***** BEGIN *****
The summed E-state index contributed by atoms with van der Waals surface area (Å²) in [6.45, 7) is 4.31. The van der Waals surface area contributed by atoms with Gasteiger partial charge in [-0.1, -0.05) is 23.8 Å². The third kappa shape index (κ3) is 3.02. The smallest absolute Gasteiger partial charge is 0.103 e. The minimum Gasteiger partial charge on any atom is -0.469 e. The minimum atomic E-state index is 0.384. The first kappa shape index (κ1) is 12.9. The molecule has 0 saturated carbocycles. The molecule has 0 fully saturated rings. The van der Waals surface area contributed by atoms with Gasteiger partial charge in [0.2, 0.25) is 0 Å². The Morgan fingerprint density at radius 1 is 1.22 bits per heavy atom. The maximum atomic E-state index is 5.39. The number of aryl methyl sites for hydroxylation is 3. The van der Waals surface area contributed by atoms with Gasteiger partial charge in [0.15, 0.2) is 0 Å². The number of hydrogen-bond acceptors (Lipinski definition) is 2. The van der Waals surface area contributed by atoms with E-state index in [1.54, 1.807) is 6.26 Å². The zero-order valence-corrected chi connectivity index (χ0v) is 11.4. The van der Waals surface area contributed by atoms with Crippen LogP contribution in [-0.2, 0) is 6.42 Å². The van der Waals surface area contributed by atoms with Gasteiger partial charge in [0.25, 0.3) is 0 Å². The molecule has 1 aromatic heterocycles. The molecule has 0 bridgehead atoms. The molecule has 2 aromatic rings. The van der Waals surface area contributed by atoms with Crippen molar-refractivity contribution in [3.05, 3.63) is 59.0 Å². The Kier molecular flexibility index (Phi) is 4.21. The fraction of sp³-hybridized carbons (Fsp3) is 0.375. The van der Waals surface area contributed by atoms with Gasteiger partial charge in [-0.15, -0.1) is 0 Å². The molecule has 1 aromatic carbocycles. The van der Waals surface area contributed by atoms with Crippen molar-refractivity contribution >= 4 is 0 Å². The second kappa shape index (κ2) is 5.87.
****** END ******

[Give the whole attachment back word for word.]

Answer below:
The summed E-state index contributed by atoms with van der Waals surface area (Å²) in [6.45, 7) is 4.31. The van der Waals surface area contributed by atoms with Gasteiger partial charge in [-0.1, -0.05) is 23.8 Å². The third kappa shape index (κ3) is 3.02. The smallest absolute Gasteiger partial charge is 0.103 e. The minimum Gasteiger partial charge on any atom is -0.469 e. The minimum atomic E-state index is 0.384. The first kappa shape index (κ1) is 12.9. The molecule has 0 saturated carbocycles. The molecule has 0 fully saturated rings. The van der Waals surface area contributed by atoms with Gasteiger partial charge in [0.2, 0.25) is 0 Å². The Morgan fingerprint density at radius 1 is 1.22 bits per heavy atom. The maximum atomic E-state index is 5.39. The number of aryl methyl sites for hydroxylation is 3. The van der Waals surface area contributed by atoms with Gasteiger partial charge in [0.15, 0.2) is 0 Å². The number of hydrogen-bond acceptors (Lipinski definition) is 2. The van der Waals surface area contributed by atoms with E-state index in [1.54, 1.807) is 6.26 Å². The zero-order valence-corrected chi connectivity index (χ0v) is 11.4. The van der Waals surface area contributed by atoms with Crippen LogP contribution in [-0.2, 0) is 6.42 Å². The van der Waals surface area contributed by atoms with Gasteiger partial charge in [0.25, 0.3) is 0 Å². The molecule has 1 aromatic heterocycles. The molecule has 0 bridgehead atoms. The molecule has 2 aromatic rings. The van der Waals surface area contributed by atoms with Crippen molar-refractivity contribution in [3.05, 3.63) is 59.0 Å². The Kier molecular flexibility index (Phi) is 4.21. The fraction of sp³-hybridized carbons (Fsp3) is 0.375. The van der Waals surface area contributed by atoms with Gasteiger partial charge in [-0.15, -0.1) is 0 Å². The molecule has 1 aromatic carbocycles. The van der Waals surface area contributed by atoms with Crippen molar-refractivity contribution >= 4 is 0 Å². The second kappa shape index (κ2) is 5.87.